Referring to FIG. 1 this shows a simplified block diagram of a typical single-switch flyback SMPS. A DC source 20 is connected to the primary winding of a transformer 21 in series with a primary side switch 31 and a current sensing resistor 30. The secondary winding of the transformer 21 is connected to an output diode 22 in series with a capacitor 23. A load 24 is connected across the output capacitor 23. An auxiliary winding on the transformer 21 is connected between the negative terminal of the DC supply 20 and the timer 27 generating the voltage-sense signal VS. The primary current IP produces a voltage across resistor 30, generating the current-sense signal CS. The Driver 25 controls the on-times and the off-times of the switch 31 with the DRIVE signal.

The timer block 27 generates two timing signals, T0 and T1, by sensing the DRIVE, VS, and CS signals. T0 represents the charge-time, i.e. the time when a current is flowing through the primary side of the transformer 21. T1 represents the discharge-time, i.e. the time when a current is flowing through the secondary side of the transformer 21.

The signals T0, T1 and CS, are used in the current model (CM) block 28 to produce an output current model signal OCM which estimates the output current of the SMPS. The (constant) OCT signal represents the target output current of the secondary winding. OCM and OCT are used in the control block 26 to control the driver 25 in such a way that the OCM signal converges towards OCT.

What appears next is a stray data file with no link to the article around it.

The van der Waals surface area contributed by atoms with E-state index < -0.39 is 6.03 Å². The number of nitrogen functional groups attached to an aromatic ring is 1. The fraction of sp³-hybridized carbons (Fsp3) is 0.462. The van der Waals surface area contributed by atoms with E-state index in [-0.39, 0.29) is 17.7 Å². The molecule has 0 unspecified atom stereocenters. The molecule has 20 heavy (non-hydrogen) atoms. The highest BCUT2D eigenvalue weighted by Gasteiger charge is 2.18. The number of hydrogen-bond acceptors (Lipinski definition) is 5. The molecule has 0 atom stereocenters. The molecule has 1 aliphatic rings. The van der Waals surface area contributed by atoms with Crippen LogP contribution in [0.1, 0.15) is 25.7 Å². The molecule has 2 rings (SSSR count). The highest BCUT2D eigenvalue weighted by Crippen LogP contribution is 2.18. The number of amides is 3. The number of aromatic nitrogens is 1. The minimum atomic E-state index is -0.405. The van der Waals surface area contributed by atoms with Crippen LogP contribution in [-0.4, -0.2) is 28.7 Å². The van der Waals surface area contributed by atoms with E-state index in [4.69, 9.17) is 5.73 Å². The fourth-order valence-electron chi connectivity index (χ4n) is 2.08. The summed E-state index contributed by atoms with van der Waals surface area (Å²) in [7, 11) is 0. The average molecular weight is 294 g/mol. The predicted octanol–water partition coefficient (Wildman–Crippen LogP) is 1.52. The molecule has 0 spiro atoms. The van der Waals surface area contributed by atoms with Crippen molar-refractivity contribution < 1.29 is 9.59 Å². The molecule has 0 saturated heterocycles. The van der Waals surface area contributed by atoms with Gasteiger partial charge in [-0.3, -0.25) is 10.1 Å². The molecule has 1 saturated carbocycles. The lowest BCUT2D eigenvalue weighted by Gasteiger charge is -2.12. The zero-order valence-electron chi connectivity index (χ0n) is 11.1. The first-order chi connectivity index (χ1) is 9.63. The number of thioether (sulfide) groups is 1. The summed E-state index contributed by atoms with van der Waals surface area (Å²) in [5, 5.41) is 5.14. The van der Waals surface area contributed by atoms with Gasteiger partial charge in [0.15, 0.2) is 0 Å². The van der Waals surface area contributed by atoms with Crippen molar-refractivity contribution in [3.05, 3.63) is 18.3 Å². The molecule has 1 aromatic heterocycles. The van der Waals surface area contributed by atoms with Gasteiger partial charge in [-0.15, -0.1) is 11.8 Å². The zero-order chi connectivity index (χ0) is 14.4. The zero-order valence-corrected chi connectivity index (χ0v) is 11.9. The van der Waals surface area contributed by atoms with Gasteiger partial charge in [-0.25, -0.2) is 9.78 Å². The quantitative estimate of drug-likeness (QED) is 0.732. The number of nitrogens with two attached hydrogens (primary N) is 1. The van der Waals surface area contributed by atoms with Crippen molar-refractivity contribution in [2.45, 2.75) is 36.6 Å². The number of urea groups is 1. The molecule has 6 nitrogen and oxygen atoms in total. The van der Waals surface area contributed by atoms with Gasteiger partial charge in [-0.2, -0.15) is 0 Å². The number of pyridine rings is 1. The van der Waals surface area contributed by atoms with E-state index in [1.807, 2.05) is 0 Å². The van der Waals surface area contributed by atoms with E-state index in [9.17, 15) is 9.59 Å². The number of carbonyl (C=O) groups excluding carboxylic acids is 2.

One alternative way to sense the current is to put the current sensing resistor 31 in the return path, as shown in FIG. 2. One alternative way to sense the voltage is to use a resistive divider (resistors 32 and 33) on the primary, as shown in FIG. 3, thus eliminating the auxiliary winding.

Timer Block

The timer block 27 generates two timing signals, T0 and T1, by sensing the DRIVE, VS and CS signals. T0 represents the charge-time, i.e. the time when a current is flowing through the primary side of the transformer 21. T1 represents the discharge-time, i.e. the time when a current is flowing through the secondary side of the transformer 21. The waveforms of the signals are plotted in FIG. 4.

FIG. 5 shows one example implementation of the timer block 27. In this example the signal DRIVE is used directly for generating T0 and the reflected secondary-side voltage sensed on the auxiliary (or primary) winding of transformer 21 is used to generate the discharge-time signal T1. It is preferable to employ primary-side sensing for the discharge time since this enables the construction of an SMPS in which only primary-side sensing is employed. Nonetheless, in other embodiments secondary side sensing may be employed to determine the discharge time.